On a hot August morning, Arceli Ocaya, the nanny of four year-old Simon Wyler, arrives at her usual time, 7:30 AM, to find that nothing is as usual. The front door is open, there is no sign of Terrance Wyler who always has the stereo playing loudly as he chops fresh fruit in the kitchen, and Billy, the family dog, who always greats Arceli with loud exhuberance, approaches her with his head down. Arceli heads to the kitchen and knows from the smell that there is a great deal of blood in that room. Then she sees Terrance Wyler on the floor, his body torn with multiple stab wounds. Arceli races to the stairs, desperate to find Simon. The little boy is still sleeping.
Detective Ari Greene gets the call to lead the investigation. Greene is number four on the list of four detectives to be assigned to a murder; it is his bad luck that the death of Terrance Wyler is the fourth in the city. Because the homicide squad isn’t at full strength, Daniel Kennicott, a patrol officer, is assigned to assist Greene. Daniel and Ari have a good working relationship built on a previous case.
Shortly after arriving at his law office, Ted DiPaulo receives a phone call from another attorney, Winston Feindel, a family lawyer who referred criminal problems to DiPaulo. Feindel has been representing Samantha Wyler in what the tabloids refer to as the “divorce from hell.” The trial is scheduled to start this day. Feindel had referred Samantha Wyler to Ted so that he could prepare her for what would be a brutal cross-examination. Now Feindel tells Ted his job is done; there is no divorce when one of the parties is dead. And, by the way, when he arrived at his office Sam was sitting on the stairs waiting for him.
When Ari is talking to Simon, getting him ready to go to Arceli’s apartment until his relatives have been informed, the little boy drops a bomb shell. ” ‘She cried last night,’ ” Simon said…..’Silly Simon,’ Ocaya said. ‘Last night you were not at your mother’s house, you slept here.’ ‘My mom came into my room here at my dad’s house. She kissed me and she was crying.’….’She said she wouldn’t see me for a long time. How come?’ ”
At Feindel’s office, Ted gets his own surprise from a member of the Wyler family. “She opened her arms and held out a red-and-white dish towel. He was about to take it. Then his lawyer’s instincts kicked in and he pulled back. ‘Sam, listen to me. Put that on the carpet and open it. Slowly.’ Fixing him with her eyes, she placed the towel down and unfolded the corners one at a time….’It’s from our kitchen’…. She exposed a black-handled knife, stained from top to bottom with blood.”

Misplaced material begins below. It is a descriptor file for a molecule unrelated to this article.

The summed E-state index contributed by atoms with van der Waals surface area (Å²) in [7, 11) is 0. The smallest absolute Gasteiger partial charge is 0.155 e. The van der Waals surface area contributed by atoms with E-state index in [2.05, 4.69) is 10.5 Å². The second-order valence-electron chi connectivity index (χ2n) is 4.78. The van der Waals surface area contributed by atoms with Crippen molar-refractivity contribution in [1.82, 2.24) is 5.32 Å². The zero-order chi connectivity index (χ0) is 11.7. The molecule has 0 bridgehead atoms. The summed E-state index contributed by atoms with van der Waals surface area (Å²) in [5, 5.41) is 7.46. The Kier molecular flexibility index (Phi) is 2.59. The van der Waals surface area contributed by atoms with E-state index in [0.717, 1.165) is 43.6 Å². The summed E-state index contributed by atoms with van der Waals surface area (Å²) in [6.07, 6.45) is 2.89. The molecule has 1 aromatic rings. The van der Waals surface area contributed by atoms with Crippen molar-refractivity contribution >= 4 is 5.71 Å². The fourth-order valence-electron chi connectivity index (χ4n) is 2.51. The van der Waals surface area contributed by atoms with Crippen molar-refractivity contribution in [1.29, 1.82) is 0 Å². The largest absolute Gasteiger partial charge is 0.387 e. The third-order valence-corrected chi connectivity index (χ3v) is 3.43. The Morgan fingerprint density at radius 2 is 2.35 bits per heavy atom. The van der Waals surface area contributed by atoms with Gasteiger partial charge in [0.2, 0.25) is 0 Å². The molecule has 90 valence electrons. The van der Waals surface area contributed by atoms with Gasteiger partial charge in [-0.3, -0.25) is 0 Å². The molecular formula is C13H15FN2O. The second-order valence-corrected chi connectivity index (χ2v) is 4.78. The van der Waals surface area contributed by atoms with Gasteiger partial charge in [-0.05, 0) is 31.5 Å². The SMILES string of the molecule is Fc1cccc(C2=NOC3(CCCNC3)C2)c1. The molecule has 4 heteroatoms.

The Wyler family is ubiquitous in the Toronto area. Wyler Fresh billboards are all over the city and environs and the fruit and vegetable business has made the family very wealthy. Nathan, the oldest, is the hands on member of the family, the hard-worker who bears the responsibility of choosing each day’s batches of food, as perfect as possible to maintain the family reputation. Jason, the second son, is disabled. He has a motor neuron disease that is slowly killing him. Terrance, the youngest, is the golden child. Strong, good-looking, and charming, he benefits from the family’s success without having to contribute to it. Terrance met Samantha when she came to work as an accountant for Wyler Fresh. As an accountant, she was a plus for the family. She was not what they wanted for a daughter-in-law. When the marriage ended five years after it began, the Wylers wanted her to leave with what she came, nothing, including her son.
It is bad enough that Sam took the murder weapon from the scene but when the police learn that Sam had received a message from Terrance just before he died, the noose tightens. She had gone to the house and she claims that Terrence was already dead. Why did she live Simon there and why didn’t she call the police?
THE GUILTY PLEA is a police procedural/ legal mystery and it is a definite plus that the characters from OLD CITY HALL are back. Ari Greene, Ted DiPaulo, and Daniel Kennicott are characters that are fully formed, interesting, and compelling. The murder in THE GUILTY PLEA is the place from which the story moves forward and backward. The secrets of two families could destroy both if revealed. Affairs inform two stories, and the guilty plea has two meanings.
It has been five years since Rotenberg’s first book, OLD CITY HALL, was published. THE GUILTY PLEA is an excellent book, one I read in an afternoon. It doesn’t pack quite the punch of OLD CITY HALL but I do hope Rotenberg’s third book makes it to the shelves much faster.